The message is clear, John Horgan: protect BC forests!
On June 6, concerned local residents demonstrated outside seventeen MLA and government offices in a follow-up to February’s joint letter delivery. Together, we demanded science-based protection of B.C.’s old-growth forests, improved forest management and support for First Nations that seek to protect more forest.
People of all ages came together for this Day of Action in Oliver, Campbell River, Sidney, Duncan, Courtenay-Comox, Parksville, Nanaimo, Langford, Langley, Nelson, Prince George, Sechelt, Surrey, Vancouver and Victoria.
Thanks to all who raised their voices and to MLAs who took the time to engage in important discussions about the health of these vital ecosystems. Specifically, George Heyman and Doug Routley came out to speak with demonstrators about the state of forests. We’re excited to keep this ball rolling!
Supporters chimed in across social media to demand forest action while others took to the streets. The events drew significant media coverage, province-wide and locally, including this great piece by GlobalTV:
Nice 2 C that @DougRoutley17 wants to be a part of the solution to #OldGrowth logging and intends to #SaveOldGrowth. Let’s go from talk to action. @DonaldsonDoug @GeorgeHeyman @jjhorgan #BCpoli #TreeOfLife #BCleg #yyj #VancouverIsland @SierraClubBC @wildernews @AncientForestBC pic.twitter.com/I2EBVDls7p— Mark Worthing (@OrcaCedarbough) June 6, 2019
"Nobody's ever home on this issue!" Crowd in front of @jjhorgan office rallying behind #SookeHills organizer J. Ocean Dennie, chanting, "No more roads through forest"#wheresHorgan #SaveOldGrowth #Sooke #portrenfrew #bcpoli #TreeOfLife @SierraClubBC pic.twitter.com/T8Iuhp2pkc— Britton Jacob-Schram (@bjacobsc) June 6, 2019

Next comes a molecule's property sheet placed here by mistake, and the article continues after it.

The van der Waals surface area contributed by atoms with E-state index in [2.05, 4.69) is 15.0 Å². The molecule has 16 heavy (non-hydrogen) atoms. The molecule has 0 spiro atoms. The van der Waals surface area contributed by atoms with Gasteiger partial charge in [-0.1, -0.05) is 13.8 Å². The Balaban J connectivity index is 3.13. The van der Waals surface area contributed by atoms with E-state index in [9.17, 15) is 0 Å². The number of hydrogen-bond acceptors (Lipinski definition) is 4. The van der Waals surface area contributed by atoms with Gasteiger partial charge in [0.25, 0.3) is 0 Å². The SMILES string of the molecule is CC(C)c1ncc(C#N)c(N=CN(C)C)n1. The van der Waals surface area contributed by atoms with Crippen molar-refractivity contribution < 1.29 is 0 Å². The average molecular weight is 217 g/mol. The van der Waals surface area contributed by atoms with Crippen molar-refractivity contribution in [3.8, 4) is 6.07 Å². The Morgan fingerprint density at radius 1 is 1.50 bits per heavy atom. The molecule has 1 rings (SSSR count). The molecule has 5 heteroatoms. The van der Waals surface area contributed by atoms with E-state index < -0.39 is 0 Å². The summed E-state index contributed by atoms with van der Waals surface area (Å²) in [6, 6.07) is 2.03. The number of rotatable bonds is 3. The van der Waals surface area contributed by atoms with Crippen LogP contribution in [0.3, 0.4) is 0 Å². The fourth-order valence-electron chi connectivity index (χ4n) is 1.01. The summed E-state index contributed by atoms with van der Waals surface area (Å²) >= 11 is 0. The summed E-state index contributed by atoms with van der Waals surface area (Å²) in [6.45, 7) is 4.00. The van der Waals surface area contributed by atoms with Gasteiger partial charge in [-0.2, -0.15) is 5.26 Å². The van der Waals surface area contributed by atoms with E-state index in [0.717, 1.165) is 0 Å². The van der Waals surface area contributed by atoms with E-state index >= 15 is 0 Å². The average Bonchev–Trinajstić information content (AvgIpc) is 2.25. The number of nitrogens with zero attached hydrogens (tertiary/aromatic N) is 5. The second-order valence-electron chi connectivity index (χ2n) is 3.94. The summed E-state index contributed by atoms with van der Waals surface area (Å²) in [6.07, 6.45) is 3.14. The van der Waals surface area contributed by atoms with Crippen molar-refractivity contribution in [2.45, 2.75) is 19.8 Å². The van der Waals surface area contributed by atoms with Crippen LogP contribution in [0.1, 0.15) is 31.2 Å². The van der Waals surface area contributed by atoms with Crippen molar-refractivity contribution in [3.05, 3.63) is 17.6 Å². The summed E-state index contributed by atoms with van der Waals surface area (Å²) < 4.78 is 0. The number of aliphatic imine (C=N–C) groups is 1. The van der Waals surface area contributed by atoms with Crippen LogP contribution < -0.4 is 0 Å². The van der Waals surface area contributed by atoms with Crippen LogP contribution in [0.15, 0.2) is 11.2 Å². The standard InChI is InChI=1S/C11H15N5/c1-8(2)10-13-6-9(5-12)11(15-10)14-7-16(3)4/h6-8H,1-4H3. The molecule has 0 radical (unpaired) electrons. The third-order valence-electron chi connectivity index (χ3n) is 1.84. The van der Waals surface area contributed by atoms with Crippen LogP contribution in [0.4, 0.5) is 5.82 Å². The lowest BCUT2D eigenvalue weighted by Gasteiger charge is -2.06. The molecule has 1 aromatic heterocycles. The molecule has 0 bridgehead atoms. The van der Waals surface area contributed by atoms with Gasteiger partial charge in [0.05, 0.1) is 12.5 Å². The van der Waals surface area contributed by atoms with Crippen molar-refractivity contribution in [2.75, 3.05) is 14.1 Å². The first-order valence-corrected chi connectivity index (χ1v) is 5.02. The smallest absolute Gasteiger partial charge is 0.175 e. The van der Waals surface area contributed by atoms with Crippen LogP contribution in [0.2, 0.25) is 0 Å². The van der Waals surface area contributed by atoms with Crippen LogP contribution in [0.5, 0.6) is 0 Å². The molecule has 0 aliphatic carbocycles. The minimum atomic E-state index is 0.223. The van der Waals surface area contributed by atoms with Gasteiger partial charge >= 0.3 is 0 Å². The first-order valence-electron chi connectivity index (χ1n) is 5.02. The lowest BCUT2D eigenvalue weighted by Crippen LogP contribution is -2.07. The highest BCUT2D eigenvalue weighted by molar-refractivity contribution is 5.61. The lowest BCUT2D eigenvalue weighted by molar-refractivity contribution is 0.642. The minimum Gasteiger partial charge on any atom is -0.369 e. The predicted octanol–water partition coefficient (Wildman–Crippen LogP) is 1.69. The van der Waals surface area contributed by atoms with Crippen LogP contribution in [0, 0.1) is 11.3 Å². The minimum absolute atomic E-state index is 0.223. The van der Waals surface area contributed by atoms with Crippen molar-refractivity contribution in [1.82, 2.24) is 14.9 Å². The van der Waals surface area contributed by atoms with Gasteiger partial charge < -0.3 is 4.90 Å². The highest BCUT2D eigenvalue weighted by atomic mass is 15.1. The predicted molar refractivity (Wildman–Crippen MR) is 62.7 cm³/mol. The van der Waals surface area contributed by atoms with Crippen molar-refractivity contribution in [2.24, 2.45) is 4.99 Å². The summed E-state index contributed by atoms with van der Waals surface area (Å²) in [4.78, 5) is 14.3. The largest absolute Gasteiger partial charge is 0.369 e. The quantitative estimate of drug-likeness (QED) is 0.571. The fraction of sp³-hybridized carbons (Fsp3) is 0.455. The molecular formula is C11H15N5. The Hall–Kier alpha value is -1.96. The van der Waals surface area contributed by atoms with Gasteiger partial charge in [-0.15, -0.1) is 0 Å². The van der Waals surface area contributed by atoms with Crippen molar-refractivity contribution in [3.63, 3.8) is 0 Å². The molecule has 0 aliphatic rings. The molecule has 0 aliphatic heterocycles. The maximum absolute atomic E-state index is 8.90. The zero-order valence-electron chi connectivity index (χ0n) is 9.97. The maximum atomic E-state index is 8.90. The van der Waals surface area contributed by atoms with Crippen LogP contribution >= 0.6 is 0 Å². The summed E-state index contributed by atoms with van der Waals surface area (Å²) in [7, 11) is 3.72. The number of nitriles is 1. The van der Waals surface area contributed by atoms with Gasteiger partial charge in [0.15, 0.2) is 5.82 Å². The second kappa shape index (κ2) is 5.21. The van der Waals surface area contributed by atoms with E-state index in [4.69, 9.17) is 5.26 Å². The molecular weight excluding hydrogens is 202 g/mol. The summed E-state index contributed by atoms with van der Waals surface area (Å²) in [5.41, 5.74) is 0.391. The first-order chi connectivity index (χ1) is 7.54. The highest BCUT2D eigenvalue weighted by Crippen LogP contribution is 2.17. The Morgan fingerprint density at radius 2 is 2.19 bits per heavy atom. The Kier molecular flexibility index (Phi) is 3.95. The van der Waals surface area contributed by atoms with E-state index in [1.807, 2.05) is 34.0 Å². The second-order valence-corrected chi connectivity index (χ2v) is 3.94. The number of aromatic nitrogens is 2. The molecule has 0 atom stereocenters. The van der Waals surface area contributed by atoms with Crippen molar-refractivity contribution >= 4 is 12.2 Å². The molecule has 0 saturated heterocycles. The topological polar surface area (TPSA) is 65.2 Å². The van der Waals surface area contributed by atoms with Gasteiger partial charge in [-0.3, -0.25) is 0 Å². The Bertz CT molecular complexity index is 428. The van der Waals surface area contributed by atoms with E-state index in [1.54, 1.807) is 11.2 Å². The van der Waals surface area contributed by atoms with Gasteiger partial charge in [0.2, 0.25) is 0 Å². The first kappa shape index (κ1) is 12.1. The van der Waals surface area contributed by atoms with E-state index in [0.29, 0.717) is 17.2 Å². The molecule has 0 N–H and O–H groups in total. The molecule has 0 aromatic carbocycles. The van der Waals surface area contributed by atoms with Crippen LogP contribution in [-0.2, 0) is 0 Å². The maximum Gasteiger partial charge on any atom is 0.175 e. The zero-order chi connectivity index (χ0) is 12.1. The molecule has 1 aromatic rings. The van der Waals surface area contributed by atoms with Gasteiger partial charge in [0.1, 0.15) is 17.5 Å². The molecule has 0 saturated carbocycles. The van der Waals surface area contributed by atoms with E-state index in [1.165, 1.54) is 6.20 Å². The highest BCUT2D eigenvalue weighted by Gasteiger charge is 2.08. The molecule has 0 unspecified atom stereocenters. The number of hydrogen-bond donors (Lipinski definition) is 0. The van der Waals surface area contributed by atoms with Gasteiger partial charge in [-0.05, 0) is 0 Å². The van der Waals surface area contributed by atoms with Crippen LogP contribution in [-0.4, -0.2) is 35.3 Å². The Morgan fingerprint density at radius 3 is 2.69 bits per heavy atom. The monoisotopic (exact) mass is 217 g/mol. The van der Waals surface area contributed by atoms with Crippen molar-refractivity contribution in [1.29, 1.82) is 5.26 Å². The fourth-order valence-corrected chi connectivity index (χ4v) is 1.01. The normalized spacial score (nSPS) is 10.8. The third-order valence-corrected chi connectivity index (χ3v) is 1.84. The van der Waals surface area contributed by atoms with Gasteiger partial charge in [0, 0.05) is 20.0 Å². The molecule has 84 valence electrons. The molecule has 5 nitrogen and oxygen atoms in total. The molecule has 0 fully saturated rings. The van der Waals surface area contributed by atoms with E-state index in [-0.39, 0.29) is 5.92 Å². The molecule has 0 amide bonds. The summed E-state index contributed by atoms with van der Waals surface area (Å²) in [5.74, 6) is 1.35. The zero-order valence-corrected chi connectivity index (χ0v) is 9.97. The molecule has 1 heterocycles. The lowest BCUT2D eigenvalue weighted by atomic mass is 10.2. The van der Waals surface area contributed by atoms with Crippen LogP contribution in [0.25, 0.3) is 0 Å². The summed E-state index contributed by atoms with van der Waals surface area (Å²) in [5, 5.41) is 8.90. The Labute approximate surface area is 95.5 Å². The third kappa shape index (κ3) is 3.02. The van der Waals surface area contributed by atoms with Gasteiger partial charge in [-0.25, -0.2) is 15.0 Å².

In today’s climate and ecological crisis, it is more important than ever to take immediate steps to protect intact forests.
B.C.’s coastal temperate rainforests are among the rarest ecosystems on the planet, but today less than 10 per cent of Vancouver Island’s largest old-growth trees are left. The current rate of old-growth logging on Vancouver Island is more than thirty soccer fields per day or about 10,000 hectares a year. This logging typically uses industrial clearcutting logging practices.
The loss of BC’s last old-growth forests is threatening plants and animals, carbon storage and environmental services like clean air and clean water. Species that depend on old-growth forests will not survive as the majority of the Island is progressively covered by young, even-aged forests.
Increasing conservation and stringent forestry laws are needed to ensure communities have clean water and clean air as a basis for a diverse economy, including tourism and recreation. These steps are critical to reduce the damage from worsening climate impacts like droughts and flooding.